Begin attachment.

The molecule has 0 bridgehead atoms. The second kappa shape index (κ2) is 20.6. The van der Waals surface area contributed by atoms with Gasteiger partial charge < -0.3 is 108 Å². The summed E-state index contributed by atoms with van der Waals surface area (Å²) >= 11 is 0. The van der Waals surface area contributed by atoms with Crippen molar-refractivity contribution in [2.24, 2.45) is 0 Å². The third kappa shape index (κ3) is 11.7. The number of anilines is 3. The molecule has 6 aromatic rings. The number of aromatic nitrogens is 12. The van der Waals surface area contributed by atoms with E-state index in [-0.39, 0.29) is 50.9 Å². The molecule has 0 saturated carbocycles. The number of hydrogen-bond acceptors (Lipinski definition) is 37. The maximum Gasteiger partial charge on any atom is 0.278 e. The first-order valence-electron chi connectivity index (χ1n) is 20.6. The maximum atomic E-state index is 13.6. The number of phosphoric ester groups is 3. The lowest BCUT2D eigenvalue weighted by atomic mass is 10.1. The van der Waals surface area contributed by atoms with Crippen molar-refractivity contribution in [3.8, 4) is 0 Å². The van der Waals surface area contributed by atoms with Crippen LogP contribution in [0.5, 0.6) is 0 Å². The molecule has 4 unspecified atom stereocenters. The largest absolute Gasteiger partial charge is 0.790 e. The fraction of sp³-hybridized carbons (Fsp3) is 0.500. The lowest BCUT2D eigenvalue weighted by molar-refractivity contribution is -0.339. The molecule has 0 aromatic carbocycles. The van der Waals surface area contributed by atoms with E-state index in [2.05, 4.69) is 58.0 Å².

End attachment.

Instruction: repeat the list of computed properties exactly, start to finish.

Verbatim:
The molecule has 0 bridgehead atoms. The second kappa shape index (κ2) is 20.6. The van der Waals surface area contributed by atoms with Gasteiger partial charge < -0.3 is 108 Å². The summed E-state index contributed by atoms with van der Waals surface area (Å²) >= 11 is 0. The van der Waals surface area contributed by atoms with Crippen molar-refractivity contribution in [2.24, 2.45) is 0 Å². The third kappa shape index (κ3) is 11.7. The number of anilines is 3. The molecule has 6 aromatic rings. The number of aromatic nitrogens is 12. The van der Waals surface area contributed by atoms with E-state index in [-0.39, 0.29) is 50.9 Å². The molecule has 0 saturated carbocycles. The number of hydrogen-bond acceptors (Lipinski definition) is 37. The maximum Gasteiger partial charge on any atom is 0.278 e. The first-order valence-electron chi connectivity index (χ1n) is 20.6. The maximum atomic E-state index is 13.6. The number of phosphoric ester groups is 3. The lowest BCUT2D eigenvalue weighted by atomic mass is 10.1. The van der Waals surface area contributed by atoms with Crippen molar-refractivity contribution in [3.8, 4) is 0 Å². The van der Waals surface area contributed by atoms with Crippen LogP contribution in [0.5, 0.6) is 0 Å². The molecule has 4 unspecified atom stereocenters. The largest absolute Gasteiger partial charge is 0.790 e. The fraction of sp³-hybridized carbons (Fsp3) is 0.500. The lowest BCUT2D eigenvalue weighted by molar-refractivity contribution is -0.339. The molecule has 0 aromatic carbocycles. The van der Waals surface area contributed by atoms with E-state index in [2.05, 4.69) is 58.0 Å².